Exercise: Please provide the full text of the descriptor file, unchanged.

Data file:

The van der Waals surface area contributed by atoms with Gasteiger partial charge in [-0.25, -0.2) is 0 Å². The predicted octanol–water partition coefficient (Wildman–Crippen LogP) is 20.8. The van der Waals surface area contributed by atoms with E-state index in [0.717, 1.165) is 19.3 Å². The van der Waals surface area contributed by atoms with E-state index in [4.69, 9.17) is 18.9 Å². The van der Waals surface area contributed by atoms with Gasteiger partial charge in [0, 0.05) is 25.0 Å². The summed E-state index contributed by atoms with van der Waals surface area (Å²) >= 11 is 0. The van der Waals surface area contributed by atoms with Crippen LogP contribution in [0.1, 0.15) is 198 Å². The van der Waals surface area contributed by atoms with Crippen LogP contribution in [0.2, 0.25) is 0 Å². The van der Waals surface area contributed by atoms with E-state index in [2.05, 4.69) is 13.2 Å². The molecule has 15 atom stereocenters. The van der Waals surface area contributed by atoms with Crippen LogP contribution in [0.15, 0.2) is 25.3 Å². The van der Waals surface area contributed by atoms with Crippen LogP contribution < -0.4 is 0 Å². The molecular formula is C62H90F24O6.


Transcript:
The van der Waals surface area contributed by atoms with Gasteiger partial charge in [-0.25, -0.2) is 0 Å². The predicted octanol–water partition coefficient (Wildman–Crippen LogP) is 20.8. The van der Waals surface area contributed by atoms with E-state index in [0.717, 1.165) is 19.3 Å². The van der Waals surface area contributed by atoms with E-state index in [4.69, 9.17) is 18.9 Å². The van der Waals surface area contributed by atoms with Gasteiger partial charge in [0, 0.05) is 25.0 Å². The summed E-state index contributed by atoms with van der Waals surface area (Å²) >= 11 is 0. The van der Waals surface area contributed by atoms with Crippen LogP contribution in [0.1, 0.15) is 198 Å². The van der Waals surface area contributed by atoms with Crippen LogP contribution in [0.2, 0.25) is 0 Å². The van der Waals surface area contributed by atoms with E-state index in [2.05, 4.69) is 13.2 Å². The molecule has 15 atom stereocenters. The van der Waals surface area contributed by atoms with Crippen LogP contribution in [0.15, 0.2) is 25.3 Å². The van der Waals surface area contributed by atoms with Crippen LogP contribution < -0.4 is 0 Å². The molecular formula is C62H90F24O6.